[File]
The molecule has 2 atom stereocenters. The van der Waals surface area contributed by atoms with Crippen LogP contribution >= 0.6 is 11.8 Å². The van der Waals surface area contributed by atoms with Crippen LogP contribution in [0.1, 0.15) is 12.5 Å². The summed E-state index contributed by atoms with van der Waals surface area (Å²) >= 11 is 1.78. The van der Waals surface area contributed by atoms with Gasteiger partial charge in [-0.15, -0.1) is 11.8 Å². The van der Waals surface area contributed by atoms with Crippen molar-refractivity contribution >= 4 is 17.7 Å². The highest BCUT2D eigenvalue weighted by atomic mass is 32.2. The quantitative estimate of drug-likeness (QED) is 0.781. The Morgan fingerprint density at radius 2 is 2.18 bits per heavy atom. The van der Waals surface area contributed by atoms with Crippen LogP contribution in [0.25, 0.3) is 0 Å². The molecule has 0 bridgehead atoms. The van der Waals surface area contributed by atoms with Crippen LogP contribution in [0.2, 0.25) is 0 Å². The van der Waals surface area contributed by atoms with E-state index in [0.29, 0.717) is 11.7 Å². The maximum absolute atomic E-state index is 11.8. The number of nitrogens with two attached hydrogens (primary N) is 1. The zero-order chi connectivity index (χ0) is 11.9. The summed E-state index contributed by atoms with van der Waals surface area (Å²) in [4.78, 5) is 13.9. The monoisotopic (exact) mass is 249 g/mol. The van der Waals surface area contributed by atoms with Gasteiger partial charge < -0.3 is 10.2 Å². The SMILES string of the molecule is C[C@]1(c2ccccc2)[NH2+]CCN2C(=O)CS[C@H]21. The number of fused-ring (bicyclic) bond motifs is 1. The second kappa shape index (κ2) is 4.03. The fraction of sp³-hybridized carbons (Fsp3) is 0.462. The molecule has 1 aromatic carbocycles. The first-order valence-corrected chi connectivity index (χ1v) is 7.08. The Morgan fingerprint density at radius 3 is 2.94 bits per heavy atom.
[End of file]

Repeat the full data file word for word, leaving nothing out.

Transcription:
The molecule has 2 atom stereocenters. The van der Waals surface area contributed by atoms with Crippen LogP contribution >= 0.6 is 11.8 Å². The van der Waals surface area contributed by atoms with Crippen LogP contribution in [0.1, 0.15) is 12.5 Å². The summed E-state index contributed by atoms with van der Waals surface area (Å²) >= 11 is 1.78. The van der Waals surface area contributed by atoms with Gasteiger partial charge in [-0.15, -0.1) is 11.8 Å². The van der Waals surface area contributed by atoms with Crippen molar-refractivity contribution >= 4 is 17.7 Å². The highest BCUT2D eigenvalue weighted by atomic mass is 32.2. The quantitative estimate of drug-likeness (QED) is 0.781. The Morgan fingerprint density at radius 2 is 2.18 bits per heavy atom. The van der Waals surface area contributed by atoms with Crippen LogP contribution in [0.25, 0.3) is 0 Å². The molecule has 0 bridgehead atoms. The van der Waals surface area contributed by atoms with Crippen LogP contribution in [0.2, 0.25) is 0 Å². The van der Waals surface area contributed by atoms with E-state index in [0.29, 0.717) is 11.7 Å². The maximum absolute atomic E-state index is 11.8. The number of nitrogens with two attached hydrogens (primary N) is 1. The zero-order chi connectivity index (χ0) is 11.9. The summed E-state index contributed by atoms with van der Waals surface area (Å²) in [4.78, 5) is 13.9. The monoisotopic (exact) mass is 249 g/mol. The van der Waals surface area contributed by atoms with Gasteiger partial charge < -0.3 is 10.2 Å². The SMILES string of the molecule is C[C@]1(c2ccccc2)[NH2+]CCN2C(=O)CS[C@H]21. The number of fused-ring (bicyclic) bond motifs is 1. The second kappa shape index (κ2) is 4.03. The fraction of sp³-hybridized carbons (Fsp3) is 0.462. The molecule has 1 aromatic carbocycles. The first-order valence-corrected chi connectivity index (χ1v) is 7.08. The Morgan fingerprint density at radius 3 is 2.94 bits per heavy atom.